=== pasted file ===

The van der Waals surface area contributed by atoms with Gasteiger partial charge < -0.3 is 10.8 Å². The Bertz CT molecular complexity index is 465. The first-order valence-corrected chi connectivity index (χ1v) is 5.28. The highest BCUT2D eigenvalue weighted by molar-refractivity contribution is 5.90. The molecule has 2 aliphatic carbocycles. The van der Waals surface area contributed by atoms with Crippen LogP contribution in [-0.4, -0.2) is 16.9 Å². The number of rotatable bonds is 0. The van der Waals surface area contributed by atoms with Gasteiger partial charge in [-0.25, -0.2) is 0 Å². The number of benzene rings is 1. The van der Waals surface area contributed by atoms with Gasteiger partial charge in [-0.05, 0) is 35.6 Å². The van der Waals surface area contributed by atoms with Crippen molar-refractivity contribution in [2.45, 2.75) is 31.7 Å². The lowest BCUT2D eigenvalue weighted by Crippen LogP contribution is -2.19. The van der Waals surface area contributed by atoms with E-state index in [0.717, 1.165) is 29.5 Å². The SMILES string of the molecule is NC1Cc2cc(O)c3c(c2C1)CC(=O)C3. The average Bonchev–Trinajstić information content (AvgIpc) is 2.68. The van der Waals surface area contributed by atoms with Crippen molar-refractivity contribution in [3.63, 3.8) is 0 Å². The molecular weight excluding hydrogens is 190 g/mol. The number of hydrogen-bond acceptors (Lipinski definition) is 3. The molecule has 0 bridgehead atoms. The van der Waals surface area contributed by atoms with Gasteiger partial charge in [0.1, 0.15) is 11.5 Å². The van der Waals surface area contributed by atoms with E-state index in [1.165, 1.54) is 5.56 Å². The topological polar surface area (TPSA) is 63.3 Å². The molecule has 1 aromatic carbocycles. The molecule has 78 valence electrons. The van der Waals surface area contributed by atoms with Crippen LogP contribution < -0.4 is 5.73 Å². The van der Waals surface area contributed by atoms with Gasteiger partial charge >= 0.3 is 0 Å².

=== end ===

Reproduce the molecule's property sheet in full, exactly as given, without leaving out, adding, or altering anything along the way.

The van der Waals surface area contributed by atoms with Gasteiger partial charge < -0.3 is 10.8 Å². The Bertz CT molecular complexity index is 465. The first-order valence-corrected chi connectivity index (χ1v) is 5.28. The highest BCUT2D eigenvalue weighted by molar-refractivity contribution is 5.90. The molecule has 2 aliphatic carbocycles. The van der Waals surface area contributed by atoms with Crippen LogP contribution in [-0.4, -0.2) is 16.9 Å². The number of rotatable bonds is 0. The van der Waals surface area contributed by atoms with Gasteiger partial charge in [-0.25, -0.2) is 0 Å². The number of benzene rings is 1. The van der Waals surface area contributed by atoms with Gasteiger partial charge in [-0.05, 0) is 35.6 Å². The van der Waals surface area contributed by atoms with Crippen molar-refractivity contribution in [2.45, 2.75) is 31.7 Å². The lowest BCUT2D eigenvalue weighted by Crippen LogP contribution is -2.19. The van der Waals surface area contributed by atoms with E-state index in [0.717, 1.165) is 29.5 Å². The SMILES string of the molecule is NC1Cc2cc(O)c3c(c2C1)CC(=O)C3. The average Bonchev–Trinajstić information content (AvgIpc) is 2.68. The van der Waals surface area contributed by atoms with Crippen molar-refractivity contribution in [3.63, 3.8) is 0 Å². The molecular weight excluding hydrogens is 190 g/mol. The number of hydrogen-bond acceptors (Lipinski definition) is 3. The molecule has 0 bridgehead atoms. The van der Waals surface area contributed by atoms with Gasteiger partial charge in [0.1, 0.15) is 11.5 Å². The van der Waals surface area contributed by atoms with E-state index in [1.165, 1.54) is 5.56 Å². The topological polar surface area (TPSA) is 63.3 Å². The molecule has 1 aromatic carbocycles. The molecule has 78 valence electrons. The van der Waals surface area contributed by atoms with Crippen LogP contribution < -0.4 is 5.73 Å². The van der Waals surface area contributed by atoms with Gasteiger partial charge >= 0.3 is 0 Å².